OpenTheIslands Network – The situation for refugees in Lesvos remains critical. As weather conditions worsen and winter approaches, Moria camp still ‘houses’ three times more people than capacity allows. With a capacity of around 2300 people, Moria camp now has almost 7000 people inside. From the promised 5000 transfers to the mainland until December 15th only a few hundred actually happened so far. If and how it will be possible to transfer several thousand people in the next five days is a questions yet to be answered. Continue reading Unrealisable promises? #OpenTheIslands Lesvos Update (11.12.2017)
Via Evrensel (Report in Turkish) – Amnesty International launched a campaign to end the refugee policy that holds refugees on the Greek islands. Because of the “Readmission Agreement” signed between the European Union and Turkey, the refugees who have been kept on Greek islands since 20 months and have not been given any permission to cross into mainland Greece, are trying to shelter in tents. They are exposed to the hardship when it comes to accessing basic needs such as clean water and health care services. Amnesty International Refugee Rights Coordinator Volkan Görendağ states that Amnesty International is launching a campaign to make the Greek government end its policy on the islands and allow asylum seekers to move to mainland Greece.
Via T24 (Link in Turkish) – The Greek government is preparing a legislative amendment, which includes the assessment of asylum requests of asylum seekers in the country. This legislative amendment, which is due to be discussed in parliament next week, is supposed to speed up the returning of asylum seekers to Turkey.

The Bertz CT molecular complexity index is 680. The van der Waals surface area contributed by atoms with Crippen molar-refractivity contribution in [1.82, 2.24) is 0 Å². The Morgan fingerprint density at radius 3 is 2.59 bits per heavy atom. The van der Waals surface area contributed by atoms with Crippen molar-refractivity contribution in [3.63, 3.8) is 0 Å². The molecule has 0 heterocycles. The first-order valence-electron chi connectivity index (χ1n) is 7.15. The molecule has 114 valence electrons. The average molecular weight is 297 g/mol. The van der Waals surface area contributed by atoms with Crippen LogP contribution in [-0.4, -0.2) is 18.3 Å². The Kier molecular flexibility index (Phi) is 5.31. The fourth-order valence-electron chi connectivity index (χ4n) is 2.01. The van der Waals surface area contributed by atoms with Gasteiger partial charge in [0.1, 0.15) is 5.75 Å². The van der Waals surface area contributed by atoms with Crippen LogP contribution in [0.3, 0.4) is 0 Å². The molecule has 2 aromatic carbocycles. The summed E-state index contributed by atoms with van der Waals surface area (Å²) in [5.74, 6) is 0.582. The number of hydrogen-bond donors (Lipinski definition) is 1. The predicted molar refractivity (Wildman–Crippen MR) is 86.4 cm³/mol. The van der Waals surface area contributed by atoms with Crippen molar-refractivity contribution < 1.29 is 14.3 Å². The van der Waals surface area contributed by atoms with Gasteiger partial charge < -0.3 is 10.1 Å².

Via Ekathimerini – The Greek government is planning to amend a law governing the process of granting asylum to refugees next week! The aim is to accelerate the process of returning migrants to Turkey, which had been one of the goals of a deal that was struck last year between Ankara and the European Union but which is being inadequately enforced.
On Wednesday, Greece’s asylum service said its staff have processed 33,021 applications for asylum since March 2016, when the Turkey-EU deal was signed. The fact that rejected asylum claims are often appealed, and that reviews of those appeals take months, appears to be the main reason that thousands of applications remain pending, and thousands of migrants remain cooped up in state camps. Continue reading Greek gov’t aims to speed up migrant returns to Turkey
Via EurActiv – Greece will speed up the relocation of thousands of migrants from its overcrowded islands to the mainland before the onset of winter after reaching a deal with Turkey, a key ally in helping to tackle Europe’s migration crisis, government sources said yesterday (11 December).
Athens persuaded Ankara last week to accept migrant returns, including Syrian refugees, from the mainland and not just from the Aegean islands as previously agreed under a 2016 EU-Turkey pact, a government source told AFP. Continue reading Greece to speed up migrant transfer after Turkey deal
Via Delegation of the European Union to Turkey– A project aiming to support the Turkish authorities in the management of migration, funded by the European Union and Turkey jointly, is having its kick start today. The project brings together the Directorate General for Migration Management (DGMM) and IOM so as to address various challenges faced in ensuring the orderly and humane management of migration. The kick-off event will be attended by the General Director of DGMM, Mr. Abdullah Ayaz, the Chief of Mission of IOM in Turkey, Mr Vladimer Gvilava, and the Deputy Head of the EU Delegation to Turkey, Minister Gabriel Munuera Vinals, as well as other representatives and stakeholders, including experts from European countries and international organisations. Continue reading EU Supports Migration Management In Turkey